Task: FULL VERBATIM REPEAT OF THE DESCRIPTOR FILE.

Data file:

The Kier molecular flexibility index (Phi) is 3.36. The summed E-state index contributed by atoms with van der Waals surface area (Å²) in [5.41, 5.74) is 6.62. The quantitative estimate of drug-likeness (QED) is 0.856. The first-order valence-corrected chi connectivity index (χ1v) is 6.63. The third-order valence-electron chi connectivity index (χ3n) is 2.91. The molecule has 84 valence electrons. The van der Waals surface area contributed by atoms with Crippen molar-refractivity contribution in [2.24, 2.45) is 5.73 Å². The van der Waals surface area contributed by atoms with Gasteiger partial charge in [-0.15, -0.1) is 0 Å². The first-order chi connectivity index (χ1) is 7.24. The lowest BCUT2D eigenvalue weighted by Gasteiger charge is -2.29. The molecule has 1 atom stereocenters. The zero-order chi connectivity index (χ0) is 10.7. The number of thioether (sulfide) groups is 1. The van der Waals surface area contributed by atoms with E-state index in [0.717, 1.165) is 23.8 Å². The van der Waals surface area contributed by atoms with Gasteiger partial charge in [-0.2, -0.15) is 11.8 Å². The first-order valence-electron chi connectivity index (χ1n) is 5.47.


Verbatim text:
The Kier molecular flexibility index (Phi) is 3.36. The summed E-state index contributed by atoms with van der Waals surface area (Å²) in [5.41, 5.74) is 6.62. The quantitative estimate of drug-likeness (QED) is 0.856. The first-order valence-corrected chi connectivity index (χ1v) is 6.63. The third-order valence-electron chi connectivity index (χ3n) is 2.91. The molecule has 84 valence electrons. The van der Waals surface area contributed by atoms with Crippen molar-refractivity contribution in [2.24, 2.45) is 5.73 Å². The van der Waals surface area contributed by atoms with Gasteiger partial charge in [-0.15, -0.1) is 0 Å². The first-order chi connectivity index (χ1) is 7.24. The lowest BCUT2D eigenvalue weighted by Gasteiger charge is -2.29. The molecule has 1 atom stereocenters. The zero-order chi connectivity index (χ0) is 10.7. The number of thioether (sulfide) groups is 1. The van der Waals surface area contributed by atoms with E-state index in [0.717, 1.165) is 23.8 Å². The van der Waals surface area contributed by atoms with Gasteiger partial charge in [-0.2, -0.15) is 11.8 Å². The first-order valence-electron chi connectivity index (χ1n) is 5.47.